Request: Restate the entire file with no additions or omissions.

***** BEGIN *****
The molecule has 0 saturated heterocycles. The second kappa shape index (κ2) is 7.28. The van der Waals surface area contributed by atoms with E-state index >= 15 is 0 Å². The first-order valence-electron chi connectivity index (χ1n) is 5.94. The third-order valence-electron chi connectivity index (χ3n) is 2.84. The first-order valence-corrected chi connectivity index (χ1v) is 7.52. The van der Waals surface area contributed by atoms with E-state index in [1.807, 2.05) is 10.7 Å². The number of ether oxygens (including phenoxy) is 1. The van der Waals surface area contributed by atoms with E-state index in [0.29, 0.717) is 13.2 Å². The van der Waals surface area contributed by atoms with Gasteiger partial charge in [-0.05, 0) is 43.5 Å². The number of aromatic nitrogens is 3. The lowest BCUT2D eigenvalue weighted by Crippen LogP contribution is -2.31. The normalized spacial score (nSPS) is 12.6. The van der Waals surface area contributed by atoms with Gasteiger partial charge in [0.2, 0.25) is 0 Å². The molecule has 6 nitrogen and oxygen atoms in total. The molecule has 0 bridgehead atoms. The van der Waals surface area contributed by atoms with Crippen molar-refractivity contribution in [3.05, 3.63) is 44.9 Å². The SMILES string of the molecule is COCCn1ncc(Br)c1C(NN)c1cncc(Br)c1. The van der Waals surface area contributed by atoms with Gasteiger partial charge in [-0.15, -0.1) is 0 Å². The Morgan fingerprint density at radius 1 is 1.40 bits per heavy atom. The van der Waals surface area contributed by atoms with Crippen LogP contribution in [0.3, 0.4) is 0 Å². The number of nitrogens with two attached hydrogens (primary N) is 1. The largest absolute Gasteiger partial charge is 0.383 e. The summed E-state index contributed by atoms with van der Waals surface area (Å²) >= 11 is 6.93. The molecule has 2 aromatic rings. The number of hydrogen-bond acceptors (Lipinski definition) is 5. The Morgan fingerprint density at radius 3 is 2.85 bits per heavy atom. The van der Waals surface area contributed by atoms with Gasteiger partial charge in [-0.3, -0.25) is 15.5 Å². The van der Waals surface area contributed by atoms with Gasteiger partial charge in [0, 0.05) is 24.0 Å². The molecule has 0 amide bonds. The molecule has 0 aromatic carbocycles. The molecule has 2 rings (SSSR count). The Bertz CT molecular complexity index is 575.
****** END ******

The molecule has 0 saturated heterocycles. The second kappa shape index (κ2) is 7.28. The van der Waals surface area contributed by atoms with E-state index >= 15 is 0 Å². The first-order valence-electron chi connectivity index (χ1n) is 5.94. The third-order valence-electron chi connectivity index (χ3n) is 2.84. The first-order valence-corrected chi connectivity index (χ1v) is 7.52. The van der Waals surface area contributed by atoms with E-state index in [1.807, 2.05) is 10.7 Å². The number of ether oxygens (including phenoxy) is 1. The van der Waals surface area contributed by atoms with E-state index in [0.29, 0.717) is 13.2 Å². The van der Waals surface area contributed by atoms with Gasteiger partial charge in [-0.05, 0) is 43.5 Å². The number of aromatic nitrogens is 3. The lowest BCUT2D eigenvalue weighted by Crippen LogP contribution is -2.31. The normalized spacial score (nSPS) is 12.6. The van der Waals surface area contributed by atoms with Gasteiger partial charge in [0.2, 0.25) is 0 Å². The molecule has 6 nitrogen and oxygen atoms in total. The molecule has 0 bridgehead atoms. The van der Waals surface area contributed by atoms with Crippen molar-refractivity contribution in [3.05, 3.63) is 44.9 Å². The SMILES string of the molecule is COCCn1ncc(Br)c1C(NN)c1cncc(Br)c1. The van der Waals surface area contributed by atoms with Gasteiger partial charge in [-0.15, -0.1) is 0 Å². The Morgan fingerprint density at radius 1 is 1.40 bits per heavy atom. The van der Waals surface area contributed by atoms with Crippen LogP contribution in [0.3, 0.4) is 0 Å². The number of nitrogens with two attached hydrogens (primary N) is 1. The largest absolute Gasteiger partial charge is 0.383 e. The summed E-state index contributed by atoms with van der Waals surface area (Å²) >= 11 is 6.93. The molecule has 2 aromatic rings. The number of hydrogen-bond acceptors (Lipinski definition) is 5. The Morgan fingerprint density at radius 3 is 2.85 bits per heavy atom. The van der Waals surface area contributed by atoms with Gasteiger partial charge in [-0.3, -0.25) is 15.5 Å². The van der Waals surface area contributed by atoms with Gasteiger partial charge in [0, 0.05) is 24.0 Å². The molecule has 0 amide bonds. The molecule has 0 aromatic carbocycles. The molecule has 2 rings (SSSR count). The Bertz CT molecular complexity index is 575.